Explore the Mortgage101 Library
Check Local Mortgage Rates
Loan Program Choices
Use our calculator to find out your estimated monthly payment in advance: Enter the loan amount, interest rate, and length of mortgage.
Try our Mortgage Payment Calculator
Using a reverse mortgage to pay for long-term care costs is a strategy that is becoming more common in the world today. This strategy carries with it several advantages and disadvantages for you to consider. Here are the basics of using a reverse mortgage for long-term care and whether or not it is a good idea for you.
How It Works
The idea behind this process is simple and effective. If an individual is over the age of 62, they can potentially qualify for a reverse mortgage. They will also need to have a home that is paid off or has a very low mortgage balance tied to it. If the individual meets these qualifications, they can start working with a reverse mortgage lender. The reverse mortgage lender will then start making regular monthly payments to the individual. These payments will be purchasing a portion of the equity in the home. When the equity in the home is exhausted, the payments will stop. At that point, the individual can continue living in the home for as long as they want. They will not have to make any repayment to the lender until they sell the house or pass away.
The biggest advantage of using this method is that it creates a source of regular income for the individual. If you are trying to find a way to pay for long-term care costs, this is going to be one of the best options that you have. Many retirees have retirement plans or pensions that provide them with a monthly payment. They will also be able to receive something from Social Security. However, in many cases, these two sources of income are not enough to make ends meet. When you have the high cost of long-term care, this is often too much for people to bear. By using the reverse mortgage, you will be able to create another source of income that can help subsidize the cost of long-term care.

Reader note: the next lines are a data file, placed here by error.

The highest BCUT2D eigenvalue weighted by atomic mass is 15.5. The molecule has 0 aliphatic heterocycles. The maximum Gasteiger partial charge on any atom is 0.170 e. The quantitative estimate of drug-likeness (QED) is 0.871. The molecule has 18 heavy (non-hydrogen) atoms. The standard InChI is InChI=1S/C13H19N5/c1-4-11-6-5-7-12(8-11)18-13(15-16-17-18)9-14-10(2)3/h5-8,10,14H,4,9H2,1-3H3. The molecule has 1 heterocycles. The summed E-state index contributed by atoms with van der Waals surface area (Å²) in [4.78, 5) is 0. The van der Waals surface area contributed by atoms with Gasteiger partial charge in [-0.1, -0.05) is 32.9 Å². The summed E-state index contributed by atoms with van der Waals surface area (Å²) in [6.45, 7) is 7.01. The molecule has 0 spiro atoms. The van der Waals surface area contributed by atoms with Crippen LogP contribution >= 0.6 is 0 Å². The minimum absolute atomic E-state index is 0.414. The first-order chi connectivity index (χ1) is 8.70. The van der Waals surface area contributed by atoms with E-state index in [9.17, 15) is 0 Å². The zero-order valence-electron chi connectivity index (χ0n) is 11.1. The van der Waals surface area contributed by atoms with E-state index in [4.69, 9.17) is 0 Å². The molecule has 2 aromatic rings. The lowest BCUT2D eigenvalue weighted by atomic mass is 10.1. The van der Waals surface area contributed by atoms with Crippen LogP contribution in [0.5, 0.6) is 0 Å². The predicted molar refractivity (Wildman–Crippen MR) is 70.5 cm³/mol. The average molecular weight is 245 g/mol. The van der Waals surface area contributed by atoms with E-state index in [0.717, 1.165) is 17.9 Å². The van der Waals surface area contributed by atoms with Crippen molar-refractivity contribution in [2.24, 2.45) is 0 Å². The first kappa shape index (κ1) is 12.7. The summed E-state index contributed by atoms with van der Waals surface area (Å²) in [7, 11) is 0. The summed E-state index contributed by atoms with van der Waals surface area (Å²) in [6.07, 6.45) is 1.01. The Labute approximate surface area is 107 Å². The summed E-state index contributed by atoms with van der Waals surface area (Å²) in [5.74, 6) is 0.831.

Outliving the Loan
Although this program can create a source of money for a long period of time, it will eventually run out. If the individual outlives the equity in their home, the payments are going to stop. Even though they do not have to start making payments back to the lender, they will no longer be receiving regular income. If they are counting on this payment to pay for long-term care, they could be in serious financial trouble. They will no longer be able to pay for the care that they need.
Using up Inheritance
Another problem with this method is that it will use up a good portion of the inheritance that you can leave to your heirs. You are essentially selling the equity in your house to the lender. Whenever the house is sold or you die, you will have to pay the equity back to the lender before your beneficiaries can receive anything.
- 3 Factors that Can Negatively Affect Your Mortgage Application
- 3 Common Short Sale Mistakes
- Low Down Payment Loan Qualification
- Appraisal Basics
- FHA Loans for a First-Time Home Buyer
- What To Do When Mortgages Default
- 3 Reasons Banks Reject Short Sales
- Short Selling a Rental Property
- Second Mortgages: Advantages and Disadvantages